Indeed, one of the singularities that makes the REC.0 event unique is the convergence of large international firms with consolidated designers and local design. So in the same street of this industrial neighborhood the visitor can find the factories of the companies Levis, Adidas and Mango firms, with pop up stores from Catalan designers like Txell Miras, Miriam Ponsa or Josep Abril, companies with international presence here such as Antonio Miró, Punto Blanco or Castañer and small local firms that have an interesting story to tell. In this regard, the REC.0 is establishing six specific áreas for firms like Costalamel, Carlota Oms, SSIC and Paul, Pau Esteve, IKA Editions, Les Chausseurs, Dorotea, Loa, Rita Row or Kinetik Supply among others,who will provide what is a unique and differentiated offer.
We highlight the 080 Barcelona Fashion Award and REC.0 which the Catalan catwalk and the organization are encouraging to promote the presence of designers and emerging brands. This time the winning company Killing Weekend will provide the siting of a pop up store in the designers’ area during the four days of REC.0.
Finally it should be noted that apart from the fashion offer that continues to be the main axis of the REC.0, this temporary event is complemented by an extensive free cultural programme and offers a wide range of food for all audiences (and tastes).
Palo Alto Market brings together more than 100 emerging creative designers
The most emblematic market in the Poble Nou district of Barcelona is preparing a special edition focused on local design. On this occasion, Palo Alto Market will get together on 18 and 19 November some of the brands and designers with more than 100 emerging and independent creative talents, with which they share the same essence : crazy production, high quality fabrics, artisan spirit, traditional manufacturing techniques, sustainable processes and limited editions. The edition ‘High Design, Nice Price ‘opts for the philosophy # shopsmall, rediscovering and promoting local talent through an ethical, aesthetic and current consumption with exclusive designs from small producers, all designed and made in Barcelona.
Among participating fashion firms are companies such as Camper, Med Winds, Ika Editions, Miriam Ponsa, Josep Abril, Txell Miras or for contemporary jewelry Berta Sumpsi.
In addition, market– goers will also enjoy concerts by Paula Grande, the New Yorker Jonah Smith, the electronic pop duo North State or songs penned by Genís Pena.
Often, it may seem that prints that belong to a particular season do not mix well with others. Maybe because “it’s not the right time” or because they are out of tune. This is not true. This is the case with the floral print, one of the most popular and ubiquitous in the history of fashion.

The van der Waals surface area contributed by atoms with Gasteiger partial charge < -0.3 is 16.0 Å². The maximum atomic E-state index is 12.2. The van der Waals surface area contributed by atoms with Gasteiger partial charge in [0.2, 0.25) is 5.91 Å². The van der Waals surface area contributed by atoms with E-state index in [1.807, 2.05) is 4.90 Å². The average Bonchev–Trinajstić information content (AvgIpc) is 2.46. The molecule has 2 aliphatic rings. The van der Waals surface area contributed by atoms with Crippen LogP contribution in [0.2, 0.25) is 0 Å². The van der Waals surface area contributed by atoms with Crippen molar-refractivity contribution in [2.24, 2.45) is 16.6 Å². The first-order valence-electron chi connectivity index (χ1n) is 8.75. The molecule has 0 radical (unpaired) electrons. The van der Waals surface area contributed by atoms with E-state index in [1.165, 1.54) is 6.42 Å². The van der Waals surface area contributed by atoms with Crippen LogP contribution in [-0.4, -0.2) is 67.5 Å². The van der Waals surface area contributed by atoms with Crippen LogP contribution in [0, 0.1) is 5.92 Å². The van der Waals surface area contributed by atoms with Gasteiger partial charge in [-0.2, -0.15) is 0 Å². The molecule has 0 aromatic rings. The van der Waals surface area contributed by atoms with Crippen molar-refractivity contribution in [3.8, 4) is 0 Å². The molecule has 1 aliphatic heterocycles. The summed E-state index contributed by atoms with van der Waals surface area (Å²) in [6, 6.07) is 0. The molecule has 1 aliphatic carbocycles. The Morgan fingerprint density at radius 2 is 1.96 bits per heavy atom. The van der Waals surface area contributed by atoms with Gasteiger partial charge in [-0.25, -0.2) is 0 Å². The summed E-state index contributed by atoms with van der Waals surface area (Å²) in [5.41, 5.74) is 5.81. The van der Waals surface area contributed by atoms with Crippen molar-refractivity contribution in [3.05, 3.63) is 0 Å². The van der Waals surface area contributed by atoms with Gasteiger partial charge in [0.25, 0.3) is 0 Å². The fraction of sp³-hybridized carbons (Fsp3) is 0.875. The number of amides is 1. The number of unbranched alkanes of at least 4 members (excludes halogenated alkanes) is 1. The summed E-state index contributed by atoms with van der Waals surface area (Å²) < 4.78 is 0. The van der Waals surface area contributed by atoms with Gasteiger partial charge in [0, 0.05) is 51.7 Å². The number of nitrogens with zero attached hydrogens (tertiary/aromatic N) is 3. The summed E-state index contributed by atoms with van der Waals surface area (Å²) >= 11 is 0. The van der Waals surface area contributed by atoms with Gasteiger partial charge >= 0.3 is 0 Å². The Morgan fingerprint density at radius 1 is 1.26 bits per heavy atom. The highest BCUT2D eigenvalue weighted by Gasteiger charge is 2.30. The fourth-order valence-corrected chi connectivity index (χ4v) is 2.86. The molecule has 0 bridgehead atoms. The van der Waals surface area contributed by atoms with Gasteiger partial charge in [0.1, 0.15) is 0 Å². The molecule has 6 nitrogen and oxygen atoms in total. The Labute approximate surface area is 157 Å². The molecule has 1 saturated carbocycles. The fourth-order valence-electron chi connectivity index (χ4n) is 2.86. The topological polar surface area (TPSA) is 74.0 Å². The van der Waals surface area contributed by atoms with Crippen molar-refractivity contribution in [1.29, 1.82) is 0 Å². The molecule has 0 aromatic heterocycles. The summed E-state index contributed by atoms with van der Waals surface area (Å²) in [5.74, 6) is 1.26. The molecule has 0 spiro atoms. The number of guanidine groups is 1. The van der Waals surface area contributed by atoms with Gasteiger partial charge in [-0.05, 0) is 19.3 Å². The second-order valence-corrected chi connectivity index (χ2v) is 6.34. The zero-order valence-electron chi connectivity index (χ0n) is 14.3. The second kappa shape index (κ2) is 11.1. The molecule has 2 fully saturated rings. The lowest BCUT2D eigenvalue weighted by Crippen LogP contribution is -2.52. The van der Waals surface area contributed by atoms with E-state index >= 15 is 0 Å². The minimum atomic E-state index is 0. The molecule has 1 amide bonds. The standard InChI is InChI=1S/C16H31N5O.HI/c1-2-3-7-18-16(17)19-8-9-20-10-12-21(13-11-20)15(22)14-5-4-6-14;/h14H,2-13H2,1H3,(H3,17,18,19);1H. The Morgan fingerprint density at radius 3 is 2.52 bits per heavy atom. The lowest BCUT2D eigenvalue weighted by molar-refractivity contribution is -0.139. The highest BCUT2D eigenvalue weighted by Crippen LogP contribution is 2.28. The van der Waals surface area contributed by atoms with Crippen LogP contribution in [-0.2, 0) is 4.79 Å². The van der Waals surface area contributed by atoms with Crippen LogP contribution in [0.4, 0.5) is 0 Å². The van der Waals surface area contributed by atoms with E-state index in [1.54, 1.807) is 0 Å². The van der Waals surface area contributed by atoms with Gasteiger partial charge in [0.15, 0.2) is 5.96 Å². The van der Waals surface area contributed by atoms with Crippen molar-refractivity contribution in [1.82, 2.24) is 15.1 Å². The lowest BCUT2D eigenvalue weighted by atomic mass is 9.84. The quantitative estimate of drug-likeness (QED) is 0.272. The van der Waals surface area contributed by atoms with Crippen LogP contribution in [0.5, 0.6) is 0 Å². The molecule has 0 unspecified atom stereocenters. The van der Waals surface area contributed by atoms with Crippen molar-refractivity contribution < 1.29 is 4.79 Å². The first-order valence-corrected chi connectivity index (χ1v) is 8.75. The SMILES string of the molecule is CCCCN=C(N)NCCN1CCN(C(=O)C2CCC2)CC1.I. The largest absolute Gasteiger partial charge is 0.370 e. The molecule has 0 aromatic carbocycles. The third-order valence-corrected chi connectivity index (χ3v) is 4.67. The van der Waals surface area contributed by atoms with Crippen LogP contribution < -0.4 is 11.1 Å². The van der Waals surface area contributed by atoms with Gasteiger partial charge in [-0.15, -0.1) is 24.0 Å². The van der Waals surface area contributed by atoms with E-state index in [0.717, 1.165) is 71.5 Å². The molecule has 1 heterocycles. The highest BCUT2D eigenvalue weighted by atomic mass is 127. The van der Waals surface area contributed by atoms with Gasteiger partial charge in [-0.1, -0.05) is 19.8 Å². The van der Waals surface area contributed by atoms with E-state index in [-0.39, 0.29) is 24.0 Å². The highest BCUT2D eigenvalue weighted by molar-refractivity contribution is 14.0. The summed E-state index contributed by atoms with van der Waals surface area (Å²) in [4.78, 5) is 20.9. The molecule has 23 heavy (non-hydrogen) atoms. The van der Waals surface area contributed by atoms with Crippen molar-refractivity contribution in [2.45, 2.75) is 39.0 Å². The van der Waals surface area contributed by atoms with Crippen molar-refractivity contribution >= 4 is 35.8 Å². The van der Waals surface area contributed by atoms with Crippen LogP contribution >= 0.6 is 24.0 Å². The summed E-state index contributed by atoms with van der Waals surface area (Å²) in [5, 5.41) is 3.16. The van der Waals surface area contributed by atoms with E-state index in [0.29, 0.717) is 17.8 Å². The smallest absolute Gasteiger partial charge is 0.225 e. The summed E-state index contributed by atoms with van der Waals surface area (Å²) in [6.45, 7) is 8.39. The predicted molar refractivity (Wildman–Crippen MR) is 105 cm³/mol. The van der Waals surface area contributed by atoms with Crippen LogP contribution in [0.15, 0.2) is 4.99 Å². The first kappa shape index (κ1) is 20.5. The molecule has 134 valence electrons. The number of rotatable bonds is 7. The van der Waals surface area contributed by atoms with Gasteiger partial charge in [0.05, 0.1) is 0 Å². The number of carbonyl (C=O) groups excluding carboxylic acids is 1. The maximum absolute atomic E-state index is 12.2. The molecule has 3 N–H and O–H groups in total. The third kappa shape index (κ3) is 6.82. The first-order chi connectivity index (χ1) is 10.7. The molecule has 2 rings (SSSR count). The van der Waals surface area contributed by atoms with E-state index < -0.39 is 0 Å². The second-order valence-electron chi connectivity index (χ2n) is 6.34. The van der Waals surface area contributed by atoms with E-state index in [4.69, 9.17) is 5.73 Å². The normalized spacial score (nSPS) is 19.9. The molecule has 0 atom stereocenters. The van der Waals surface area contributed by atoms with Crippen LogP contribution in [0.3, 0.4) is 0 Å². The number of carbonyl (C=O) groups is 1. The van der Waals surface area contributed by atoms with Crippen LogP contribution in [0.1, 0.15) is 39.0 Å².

On this occasion we focus on floral jacquards. These richly ornamental fabrics made in specialized looms that exhibit suggestive patterns and prints and are usually rich in colours, outlines and textures. Jacquards are usually reflected in tapestries, brocades, damasks, false plains and they are commonly seen in the textile world with multiple applications in fashion and interior design providing that vintage touch that makes them distinguished.
This season, several designers use upholstery fabrics to decorate autumn styles. Josep Font in DelPozo decorates coats and dresses with floral jacquards with soft reliefs and metallic threads. The firm Etro, whose prints are easily recognizable, present vibrant prints where flowers with other motifs in very bold colors prevail. Erdem garments also surprise, with romantic floral motifs with a very British touch. In fact, this firm has collaborated with the Swedish giant low cost, H & M to launch a capsule collection that is already the rage in stores. Finally, the most rococo version of this pattern has been seen on the catwalk for Dolce & Gabbana in golden tones that give a more flamboyant look.
These are some examples seen on the catwalk. We invite you to come to the Gratacós store to see all the floral Jacquards we have at your disposal.
In yet another edition the old Damm factory in Barcelona brought together the sensitive project The Color Community to publicize new trends in materials, textures and colours for the Spring / Summer season 2019. The initiative was organized by three multidisciplinary professionals, Eva Muñoz, designer and specialist in Colour & Trim, Pere Ortega, architect in Saeta Estudi and Rosa Pujol stylist in fabrics and colours at Gratacós, to inspire creative professionals from various fields such as art, fashion, design or architecture. “We do not want to instruct, but to suggest through a palette rich in colours and textures which is very upbeat and energetic , ” explained Rosa Pujol at the beginning of the presentation.
Rosa Pujol: “We do not want to instruct, but to suggest”
In fact, apart from the presentation of the four trends via a video with inspirational images ( parades, campaigns, front pages and still-lifes), other senses also played a role, such as that of hearing, with mood music and that of taste with the tasting of different ice creams, one for each trend. “We want to create a sensory path where all inputs generate different connections and help create a global vision”, declares Rosa Pujol.
This edition of The Color Community focuses on the concept of ‘Synchro’: the constant connection between people and disciplines and how they interrelate with each other . The proposal is articulated through four colour ranges and textures.
It makes reference to multicultural connections with colours and materials that refer to the exoticism of other distant cultures. It aims for a reinterpretation of the ethnic style. There are tribal motifs,tones that mimic spices, cultural graphism, irregular geometry, elements of pop culture and a range of vivid and intense colours with shades like fuchsia, purple, blue or leaf-green.
An emotional trend that connects technology and virtual reality with a touch of nostalgia for the past. Innovation inspired by retro. In this trend synthetic materials abound, with industrial references, iridescent fabrics or luminous fibres. The chromatic palette focuses on technical green, pale blue and greys that act as a bridge between palettes.
A calm, quiet and evocative style that aims to promote a pause for reflection and exalt silence. Soft textures without too many reliefs, watercolours, fine lines, multilayers and soft shades like pale pink, sky blue or white with beige tints add colour to this contemplative trend.
It refers to eccentricity, delirium and surrealism. It connects these fantastic worlds with a naïve aesthetic through vivid and bold colours. It is a free and spontaneous style influenced by the plastic arts where there are abundant shades of fuchsia, yellow, turquoise or bright orange.
Finally, this edition of The Color Community was dedicated to Juan Gratacós Ortiz, president of Gratacós in a tribute after his recent death. “My father has always been a lover of colour and textures and in some way he is still present among us , “explained his son Juan Gratacós, full of emotion.